Bears clinch division; Hester breaks record

December 21, 2010 (CHICAGO)

They got a big win Monday night on a frozen field in Minnesota.

The Bears division title win was the hot topic Tuesday morning on ESPN 1000's Waddle and Silvy.

"Not just post-season football, but post-season home football," said Marc Silverman, sports radio host. "This one guarantees that all 63,000 Bears fans will be walking through the museum campus to get to a Soldier Field playoff game, whether it's the first week or the second week after a bye. But that's what we asked for that's what we demanded from Lovie Smith is we were tired of three years of not going to the playoffs, and to be back in the playoffs it's a great feeling."

Chris Ramsden walked his bull dog puppy he named Bear with more pride than ever.

"Huge excitement, huge excitement, first time going to the playoffs since the Super Bowl, team looks great. It's ready to go now," said Ramsden.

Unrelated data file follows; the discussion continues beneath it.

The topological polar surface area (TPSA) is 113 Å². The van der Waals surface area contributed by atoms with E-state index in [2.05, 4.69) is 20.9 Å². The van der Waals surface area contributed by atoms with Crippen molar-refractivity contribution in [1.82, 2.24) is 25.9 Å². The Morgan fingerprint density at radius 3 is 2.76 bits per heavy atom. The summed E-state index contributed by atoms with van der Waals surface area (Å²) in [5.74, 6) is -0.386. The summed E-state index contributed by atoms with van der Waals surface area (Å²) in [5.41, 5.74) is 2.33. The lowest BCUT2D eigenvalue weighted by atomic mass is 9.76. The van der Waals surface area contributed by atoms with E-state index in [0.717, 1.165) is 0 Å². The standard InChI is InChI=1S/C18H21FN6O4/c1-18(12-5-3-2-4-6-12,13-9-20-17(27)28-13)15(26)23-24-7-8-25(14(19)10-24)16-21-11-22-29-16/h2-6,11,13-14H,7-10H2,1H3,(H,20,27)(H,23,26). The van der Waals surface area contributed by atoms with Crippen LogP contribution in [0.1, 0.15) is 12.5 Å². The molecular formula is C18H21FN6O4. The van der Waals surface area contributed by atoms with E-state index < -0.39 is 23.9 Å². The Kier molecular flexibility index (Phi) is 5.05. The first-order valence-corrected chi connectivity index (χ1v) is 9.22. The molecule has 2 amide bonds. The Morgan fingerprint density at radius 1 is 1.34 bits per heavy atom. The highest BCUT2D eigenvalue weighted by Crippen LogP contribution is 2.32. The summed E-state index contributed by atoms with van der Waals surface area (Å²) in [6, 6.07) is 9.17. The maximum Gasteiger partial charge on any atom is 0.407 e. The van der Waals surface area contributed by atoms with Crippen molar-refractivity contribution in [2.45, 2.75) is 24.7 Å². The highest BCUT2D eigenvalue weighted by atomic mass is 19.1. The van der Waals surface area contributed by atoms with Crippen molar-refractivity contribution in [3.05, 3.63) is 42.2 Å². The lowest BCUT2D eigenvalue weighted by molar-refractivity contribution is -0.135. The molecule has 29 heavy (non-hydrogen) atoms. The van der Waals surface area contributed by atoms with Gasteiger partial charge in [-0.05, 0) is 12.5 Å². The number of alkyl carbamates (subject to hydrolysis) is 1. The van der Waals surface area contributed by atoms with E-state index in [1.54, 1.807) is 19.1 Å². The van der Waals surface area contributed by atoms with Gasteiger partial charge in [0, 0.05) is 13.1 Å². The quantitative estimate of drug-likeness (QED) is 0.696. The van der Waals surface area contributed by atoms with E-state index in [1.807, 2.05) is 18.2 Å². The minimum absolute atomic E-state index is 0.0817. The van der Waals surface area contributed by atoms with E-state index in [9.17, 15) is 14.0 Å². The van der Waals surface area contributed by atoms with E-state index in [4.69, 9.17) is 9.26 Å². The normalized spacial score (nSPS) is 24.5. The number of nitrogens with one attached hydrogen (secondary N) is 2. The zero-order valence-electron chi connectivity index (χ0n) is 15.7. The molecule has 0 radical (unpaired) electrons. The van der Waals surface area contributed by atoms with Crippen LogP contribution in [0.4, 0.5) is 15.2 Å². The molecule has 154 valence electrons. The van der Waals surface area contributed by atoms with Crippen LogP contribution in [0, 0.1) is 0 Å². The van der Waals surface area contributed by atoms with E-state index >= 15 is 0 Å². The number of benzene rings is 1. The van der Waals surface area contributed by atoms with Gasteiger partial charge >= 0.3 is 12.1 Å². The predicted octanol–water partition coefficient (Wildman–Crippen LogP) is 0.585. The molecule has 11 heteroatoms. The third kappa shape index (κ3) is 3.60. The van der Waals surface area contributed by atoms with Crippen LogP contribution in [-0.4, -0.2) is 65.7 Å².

There's even talk already about making it to the Super Bowl. But people like Norris McNamara aren't convinced yet.

"I think it's too early for that. And you know when you see what New England did to us. We're a B-level team. Let's face it," said McNamara.

Others are just happy to be celebrating a title anticipating a thrilling playoff run.

"It's pretty exciting, my husband is definitely excited. He's a huge Bears fan. Yeah, I think it will be good. I think it will be good for the city," said Scudieri.

Devin Hester was the star and now is the NFL record holder after a third quarter punt return for a touchdown, the 14th of his career, breaking Brian Mitchell's previous mark.

Minnesota Vikings quarterback Brett Favre threw one touchdown but was knocked out of the game in what could be the last of his career.

The Bears won 40-14 over the Vikings.